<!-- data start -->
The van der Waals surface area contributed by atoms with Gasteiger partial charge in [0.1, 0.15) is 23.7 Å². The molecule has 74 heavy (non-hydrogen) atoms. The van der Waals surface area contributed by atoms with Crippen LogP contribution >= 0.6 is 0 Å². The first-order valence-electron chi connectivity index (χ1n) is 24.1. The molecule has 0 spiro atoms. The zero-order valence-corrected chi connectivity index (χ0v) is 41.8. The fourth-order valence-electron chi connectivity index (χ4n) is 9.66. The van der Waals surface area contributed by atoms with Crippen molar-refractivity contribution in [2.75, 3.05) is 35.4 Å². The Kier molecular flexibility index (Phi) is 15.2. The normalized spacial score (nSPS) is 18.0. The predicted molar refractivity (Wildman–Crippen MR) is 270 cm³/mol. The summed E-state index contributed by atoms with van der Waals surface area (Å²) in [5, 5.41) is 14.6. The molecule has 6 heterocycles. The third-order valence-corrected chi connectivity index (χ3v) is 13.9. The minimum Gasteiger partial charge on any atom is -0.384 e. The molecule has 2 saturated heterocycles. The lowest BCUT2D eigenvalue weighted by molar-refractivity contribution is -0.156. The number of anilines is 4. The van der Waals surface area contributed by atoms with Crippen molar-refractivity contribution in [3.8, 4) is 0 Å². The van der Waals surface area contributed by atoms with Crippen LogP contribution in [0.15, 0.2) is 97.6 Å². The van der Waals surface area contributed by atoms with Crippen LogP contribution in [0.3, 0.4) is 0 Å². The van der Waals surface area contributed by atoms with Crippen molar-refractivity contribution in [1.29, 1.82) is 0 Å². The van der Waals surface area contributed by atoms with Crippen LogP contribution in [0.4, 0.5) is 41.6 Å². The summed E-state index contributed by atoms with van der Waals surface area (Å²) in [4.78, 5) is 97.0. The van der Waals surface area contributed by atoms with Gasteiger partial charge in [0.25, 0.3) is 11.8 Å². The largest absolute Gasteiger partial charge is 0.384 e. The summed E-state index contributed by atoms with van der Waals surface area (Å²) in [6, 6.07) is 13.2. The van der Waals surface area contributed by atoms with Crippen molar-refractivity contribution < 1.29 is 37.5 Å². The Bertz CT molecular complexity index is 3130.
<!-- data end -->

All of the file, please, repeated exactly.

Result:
The van der Waals surface area contributed by atoms with Gasteiger partial charge in [0.1, 0.15) is 23.7 Å². The molecule has 74 heavy (non-hydrogen) atoms. The van der Waals surface area contributed by atoms with Crippen LogP contribution >= 0.6 is 0 Å². The first-order valence-electron chi connectivity index (χ1n) is 24.1. The molecule has 0 spiro atoms. The zero-order valence-corrected chi connectivity index (χ0v) is 41.8. The fourth-order valence-electron chi connectivity index (χ4n) is 9.66. The van der Waals surface area contributed by atoms with Crippen molar-refractivity contribution in [2.75, 3.05) is 35.4 Å². The Kier molecular flexibility index (Phi) is 15.2. The normalized spacial score (nSPS) is 18.0. The predicted molar refractivity (Wildman–Crippen MR) is 270 cm³/mol. The summed E-state index contributed by atoms with van der Waals surface area (Å²) in [5, 5.41) is 14.6. The molecule has 6 heterocycles. The third-order valence-corrected chi connectivity index (χ3v) is 13.9. The minimum Gasteiger partial charge on any atom is -0.384 e. The molecule has 2 saturated heterocycles. The lowest BCUT2D eigenvalue weighted by molar-refractivity contribution is -0.156. The number of anilines is 4. The van der Waals surface area contributed by atoms with Crippen molar-refractivity contribution in [3.8, 4) is 0 Å². The van der Waals surface area contributed by atoms with Crippen LogP contribution in [0.15, 0.2) is 97.6 Å². The van der Waals surface area contributed by atoms with Crippen LogP contribution in [0.3, 0.4) is 0 Å². The van der Waals surface area contributed by atoms with Crippen molar-refractivity contribution in [1.29, 1.82) is 0 Å². The van der Waals surface area contributed by atoms with Crippen LogP contribution in [0.4, 0.5) is 41.6 Å². The summed E-state index contributed by atoms with van der Waals surface area (Å²) in [4.78, 5) is 97.0. The van der Waals surface area contributed by atoms with Gasteiger partial charge in [0.25, 0.3) is 11.8 Å². The largest absolute Gasteiger partial charge is 0.384 e. The summed E-state index contributed by atoms with van der Waals surface area (Å²) in [6, 6.07) is 13.2. The van der Waals surface area contributed by atoms with Crippen molar-refractivity contribution < 1.29 is 37.5 Å². The Bertz CT molecular complexity index is 3130.